Shop Now

4 / 16

bear paw succulent with flower blooming
soniabonet/Getty Images

Bear’s Paw

Bear’s Paw is a furry, plump, low-hanging shrub that yields an orange flower in springtime. These succulents are a bit on the rare side, making them a unique succulent to add to your collection. They thrive when exposed to lots of light. Like caring for other succulents, minimal watering is required—it’s best to give them a soil check every few weeks and see if they’re dry. Since they don’t require much water, these succulents are pretty forgiving and easy to care for.

Shop Now

5 / 16

Aeonium plant
Julien Viry/Getty Images

Blushing Beauty Aeonium

Already have a collection of green houseplants? There are a wide variety of pink succulents to choose from, as well as purples, oranges and reds. If you’re wanting to add a variety of colors to your houseplant collection, the Blushing Beauty Aeonium is a great place to start. With waxy leaves in a rosette shape, these succulents are often assumed to be fake plants. They are easy to take care of but prefer more moisture in their soil than other types of succulents.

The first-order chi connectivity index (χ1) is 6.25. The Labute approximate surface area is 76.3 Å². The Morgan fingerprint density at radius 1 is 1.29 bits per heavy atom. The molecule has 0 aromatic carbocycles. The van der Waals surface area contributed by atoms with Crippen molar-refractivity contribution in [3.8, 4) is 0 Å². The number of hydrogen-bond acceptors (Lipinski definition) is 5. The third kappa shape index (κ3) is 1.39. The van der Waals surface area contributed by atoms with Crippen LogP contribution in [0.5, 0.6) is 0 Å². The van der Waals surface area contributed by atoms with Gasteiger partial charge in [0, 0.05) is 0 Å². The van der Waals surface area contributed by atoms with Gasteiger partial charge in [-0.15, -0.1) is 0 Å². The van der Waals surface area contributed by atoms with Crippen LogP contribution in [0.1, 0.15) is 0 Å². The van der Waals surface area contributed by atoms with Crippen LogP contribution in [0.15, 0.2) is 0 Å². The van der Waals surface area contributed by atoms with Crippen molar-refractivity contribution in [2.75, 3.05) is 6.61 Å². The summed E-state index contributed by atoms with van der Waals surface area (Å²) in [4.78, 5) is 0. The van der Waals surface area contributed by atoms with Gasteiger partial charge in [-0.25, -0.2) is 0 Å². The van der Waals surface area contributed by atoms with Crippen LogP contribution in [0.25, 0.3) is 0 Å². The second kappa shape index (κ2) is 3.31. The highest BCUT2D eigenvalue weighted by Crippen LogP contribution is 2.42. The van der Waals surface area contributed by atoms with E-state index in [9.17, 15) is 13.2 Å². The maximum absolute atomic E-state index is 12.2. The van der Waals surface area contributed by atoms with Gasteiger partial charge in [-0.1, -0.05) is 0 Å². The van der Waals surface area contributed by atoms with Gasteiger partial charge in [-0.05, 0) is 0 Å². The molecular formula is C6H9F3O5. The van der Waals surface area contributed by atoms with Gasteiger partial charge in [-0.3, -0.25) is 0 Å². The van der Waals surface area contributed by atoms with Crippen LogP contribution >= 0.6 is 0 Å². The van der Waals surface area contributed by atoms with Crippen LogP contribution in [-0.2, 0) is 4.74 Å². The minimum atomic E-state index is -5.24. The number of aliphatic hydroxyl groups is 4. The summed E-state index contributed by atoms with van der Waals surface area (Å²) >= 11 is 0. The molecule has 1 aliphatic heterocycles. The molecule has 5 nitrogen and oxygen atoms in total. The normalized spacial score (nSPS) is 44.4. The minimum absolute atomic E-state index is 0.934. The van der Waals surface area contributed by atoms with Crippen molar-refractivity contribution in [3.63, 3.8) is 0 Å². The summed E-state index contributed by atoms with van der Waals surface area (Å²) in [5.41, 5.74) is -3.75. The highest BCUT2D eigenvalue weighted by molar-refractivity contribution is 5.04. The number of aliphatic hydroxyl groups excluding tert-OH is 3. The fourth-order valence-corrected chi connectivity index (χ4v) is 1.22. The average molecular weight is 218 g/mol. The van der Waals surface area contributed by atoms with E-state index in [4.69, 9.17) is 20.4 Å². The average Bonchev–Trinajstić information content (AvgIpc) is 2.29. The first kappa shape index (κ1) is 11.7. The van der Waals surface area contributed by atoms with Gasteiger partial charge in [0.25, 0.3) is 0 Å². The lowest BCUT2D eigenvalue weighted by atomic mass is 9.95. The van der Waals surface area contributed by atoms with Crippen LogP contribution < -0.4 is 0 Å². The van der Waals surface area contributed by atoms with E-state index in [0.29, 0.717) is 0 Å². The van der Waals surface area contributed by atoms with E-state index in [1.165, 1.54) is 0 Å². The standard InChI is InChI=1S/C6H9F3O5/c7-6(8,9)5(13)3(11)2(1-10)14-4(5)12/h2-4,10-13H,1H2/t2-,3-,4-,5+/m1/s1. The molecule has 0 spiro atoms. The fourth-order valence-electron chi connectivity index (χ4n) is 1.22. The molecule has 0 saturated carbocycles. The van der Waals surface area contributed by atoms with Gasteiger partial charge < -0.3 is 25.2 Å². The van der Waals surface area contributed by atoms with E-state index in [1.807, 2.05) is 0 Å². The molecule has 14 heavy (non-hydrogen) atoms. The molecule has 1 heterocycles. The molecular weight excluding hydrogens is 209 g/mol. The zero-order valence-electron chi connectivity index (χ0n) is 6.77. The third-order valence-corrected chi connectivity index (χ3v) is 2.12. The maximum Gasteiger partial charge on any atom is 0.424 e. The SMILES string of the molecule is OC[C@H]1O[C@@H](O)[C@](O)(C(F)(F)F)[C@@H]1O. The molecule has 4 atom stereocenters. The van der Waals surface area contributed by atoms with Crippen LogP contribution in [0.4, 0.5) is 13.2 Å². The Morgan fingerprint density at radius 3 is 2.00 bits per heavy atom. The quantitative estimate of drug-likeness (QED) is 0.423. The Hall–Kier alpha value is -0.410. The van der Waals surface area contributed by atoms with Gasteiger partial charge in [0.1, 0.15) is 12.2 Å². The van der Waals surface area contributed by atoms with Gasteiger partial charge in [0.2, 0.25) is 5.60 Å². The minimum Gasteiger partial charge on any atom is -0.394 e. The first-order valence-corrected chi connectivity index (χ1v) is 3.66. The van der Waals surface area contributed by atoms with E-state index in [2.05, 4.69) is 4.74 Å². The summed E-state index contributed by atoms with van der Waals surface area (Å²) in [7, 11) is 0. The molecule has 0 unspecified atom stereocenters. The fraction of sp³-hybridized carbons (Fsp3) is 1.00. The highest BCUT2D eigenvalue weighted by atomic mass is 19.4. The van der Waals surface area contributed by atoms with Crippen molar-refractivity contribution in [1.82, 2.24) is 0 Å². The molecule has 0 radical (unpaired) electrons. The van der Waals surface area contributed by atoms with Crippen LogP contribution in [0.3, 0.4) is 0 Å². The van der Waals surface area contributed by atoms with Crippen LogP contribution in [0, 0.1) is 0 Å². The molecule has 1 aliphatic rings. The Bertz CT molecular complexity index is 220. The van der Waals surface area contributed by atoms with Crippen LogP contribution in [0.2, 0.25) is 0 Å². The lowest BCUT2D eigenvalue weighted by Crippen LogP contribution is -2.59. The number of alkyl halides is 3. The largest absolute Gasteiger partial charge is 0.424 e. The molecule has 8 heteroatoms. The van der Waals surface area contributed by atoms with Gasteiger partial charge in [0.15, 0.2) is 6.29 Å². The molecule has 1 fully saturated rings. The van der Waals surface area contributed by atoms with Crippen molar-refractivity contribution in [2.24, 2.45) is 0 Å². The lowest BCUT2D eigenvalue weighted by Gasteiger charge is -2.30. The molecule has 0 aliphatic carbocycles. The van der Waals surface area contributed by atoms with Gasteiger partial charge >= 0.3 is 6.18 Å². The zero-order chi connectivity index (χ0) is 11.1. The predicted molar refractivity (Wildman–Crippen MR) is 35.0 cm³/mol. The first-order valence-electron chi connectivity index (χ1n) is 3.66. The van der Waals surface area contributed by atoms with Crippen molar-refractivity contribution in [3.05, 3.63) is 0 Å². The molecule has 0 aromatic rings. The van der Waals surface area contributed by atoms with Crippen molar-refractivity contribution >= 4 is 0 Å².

Shop Now

6 / 16
Panda Plant
TatianaMironenko/Getty Images

Panda Plant

It is very easy to care for this fun succulent. The Panda Plant stores plenty of water in its thick, fuzz-covered leaves, which means less watering. And the unique velvety texture over light green leaves with dark tips will add an interesting touch to any side table, desk or shelf. This low-maintenance plant requires some sun and infrequent soaking of well-drained soil.